The opinions and views expressed here are those held by the author as at 27 May 2015, which are subject to change and are not to be taken as or construed as investment advice.
Five years into a relentless global search for yield, rock-bottom interest rates have forced investors into ever riskier asset classes, causing asset prices around the world to look expensive, according to Talib Sheikh, Fund Manager of the JPM Multi-Asset Income Fund. In this Q&A session, we speak to Talib about the recent changes to portfolio positioning as he explains that the fund’s emphasis on seeking the best risk-adjusted income opportunities across the globe is more important than ever.
How has the fund’s asset allocation changed over time?
Before 2012, the fund held a diversified mix of equities and bonds, with a significant allocation to high-yield bonds. This was a reflection of the risk premia available in these asset classes during the post-financial crisis period, when virtually all risk assets performed strongly because valuations were low and risk premiums were high. These days, those risk premia are largely a thing of the past as quantitative easing has inflated asset prices. As a result, the JPM Multi-Asset Income Fund is now more diversified than at any time since its inception six years ago.
The fund’s ability to actively manage the trade-off between risk and reward as it navigates an increasingly fluid opportunity set is another important evolution. Nearly six years into a bull market in equities and more than 30 years into a bond bull market, many investors may now be more focused on chasing yield and return, with less attention paid to risk. We remain positive on risk assets overall and believe they can continue to do well from here. But running maximum levels of risk at today’s valuations is not the solution, so the fund has stayed true to its core objective: to deliver risk-adjusted income.
Have there been any recent changes to the portfolio?
As at the end of April 2015, we have increased our allocation to European equities, which we think offer attractive yields, decent valuations, and are significant beneficiaries of easy monetary policy. The ability to capture approximately 4.5 per cent dividend yield in Europe looks compelling relative to a current average 3 per cent dividend yield on the MSCI World Index.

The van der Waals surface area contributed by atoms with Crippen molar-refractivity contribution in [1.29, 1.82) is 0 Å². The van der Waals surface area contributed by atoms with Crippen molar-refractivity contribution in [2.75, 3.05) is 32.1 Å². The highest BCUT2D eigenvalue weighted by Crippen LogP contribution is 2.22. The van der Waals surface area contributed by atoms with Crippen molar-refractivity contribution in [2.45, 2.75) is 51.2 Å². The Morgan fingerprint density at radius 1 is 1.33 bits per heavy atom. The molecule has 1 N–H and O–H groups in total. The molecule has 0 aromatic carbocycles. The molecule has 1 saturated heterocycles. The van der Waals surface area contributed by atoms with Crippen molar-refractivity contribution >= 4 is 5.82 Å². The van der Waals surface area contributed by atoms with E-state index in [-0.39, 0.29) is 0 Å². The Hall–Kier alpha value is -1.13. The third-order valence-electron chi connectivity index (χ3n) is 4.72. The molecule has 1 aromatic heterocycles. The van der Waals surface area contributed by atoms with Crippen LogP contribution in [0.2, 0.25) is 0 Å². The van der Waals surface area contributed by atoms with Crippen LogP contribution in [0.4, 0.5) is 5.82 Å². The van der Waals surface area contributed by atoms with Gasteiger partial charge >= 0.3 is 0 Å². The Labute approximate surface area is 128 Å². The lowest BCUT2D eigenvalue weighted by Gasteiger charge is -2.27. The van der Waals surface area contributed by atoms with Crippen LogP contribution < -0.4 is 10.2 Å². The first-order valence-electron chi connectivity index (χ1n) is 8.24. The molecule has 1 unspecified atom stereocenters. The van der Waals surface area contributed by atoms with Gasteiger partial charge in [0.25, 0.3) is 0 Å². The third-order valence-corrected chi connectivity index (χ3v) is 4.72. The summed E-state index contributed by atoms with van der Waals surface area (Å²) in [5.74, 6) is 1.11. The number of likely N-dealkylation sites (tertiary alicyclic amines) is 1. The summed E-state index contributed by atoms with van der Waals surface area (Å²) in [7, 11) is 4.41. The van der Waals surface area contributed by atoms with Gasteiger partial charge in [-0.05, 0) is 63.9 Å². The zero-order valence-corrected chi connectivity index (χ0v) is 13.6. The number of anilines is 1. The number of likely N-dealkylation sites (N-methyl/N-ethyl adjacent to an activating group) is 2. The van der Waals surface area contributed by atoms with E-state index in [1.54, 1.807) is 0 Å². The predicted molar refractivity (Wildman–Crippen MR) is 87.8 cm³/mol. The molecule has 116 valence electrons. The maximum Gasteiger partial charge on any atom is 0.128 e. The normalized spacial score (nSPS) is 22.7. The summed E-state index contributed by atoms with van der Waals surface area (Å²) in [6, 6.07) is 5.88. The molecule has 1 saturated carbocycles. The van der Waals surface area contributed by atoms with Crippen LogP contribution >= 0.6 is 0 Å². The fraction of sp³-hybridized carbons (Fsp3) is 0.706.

As a reflection of our conviction, European equities currently make up approximately 50 per cent of our exposure to equities in the fund, which accounts for approximately 42 per cent of the total fund assets. This increased allocation has been funded predominantly from Global Equity to maintain current equity exposure and partly from emerging market (EM) equities given the asset class’s vulnerability to commodities and headwinds from a stronger US dollar.
Which stocks/sectors/holdings have done well for the fund?
Our high-conviction position in European equities has performed strongly. With our income orientation leading us to focus on dividend-paying stocks, this naturally leads us to higher quality companies with strong free cash flow, providing a relative cushion during periods of volatility.
We continue to have a high conviction in preference shares, which have also performed well. We often access preference shares in the US financials sector. While we limit our exposure to preference shares due to their relatively illiquidity, we are constructive on the fundamentals for the asset class, particularly as the regulatory environment suggests to us that they will continue to be well supported.
What stocks/sectors/holdings have detracted from performance?
Our underweight to EM equities and EM debt has recently detracted from performance as those asset classes have performed well. However, we are not prepared to increase our exposure to those asset classes at this point as we remain concerned about their vulnerability to headwinds. Macro-economic challenges from weakening currencies, declining commodity markets and fund outflows continue to weigh on investor sentiment and relative performance. While commodity weakness generally will be a headwind for most emerging markets, lower energy prices could benefit several emerging economies through lower inflation, lower trade deficits, and lower financing needs. At the end of April 2015 we have a modest allocation of 3.6 per cent to EM equities and we hold a 7.2 per cent allocation to EM debt, which offers a yield in the current low interest rate environment.
What’s in store for the rest of the year?
The last five years have predominantly been about investors selling fixed income-type investments in order to buy equity-type investments, largely incentivised by central bank monetary policy. We think we may be on the cusp of a new phase, in which investors begin to think about asset allocation less as a broad brush differentiation between asset classes and start to concentrate much more on what they hold within asset classes, as well as their regional exposures. In that context, we continue to drill down into regions such as Europe as part of the hunt for risk-adjusted income opportunities.
The much-anticipated first interest rate increase expected this year by the US Federal Reserve will come during a period of modest growth acceleration in the US and against a backdrop of extraordinarily accommodative monetary policy from the European Central Bank and the Bank of Japan. That’s why we think a tilt towards risk assets remains justified and that dividend-paying equities still offer the best prospects for attractive yield, as well as potential market upside participation.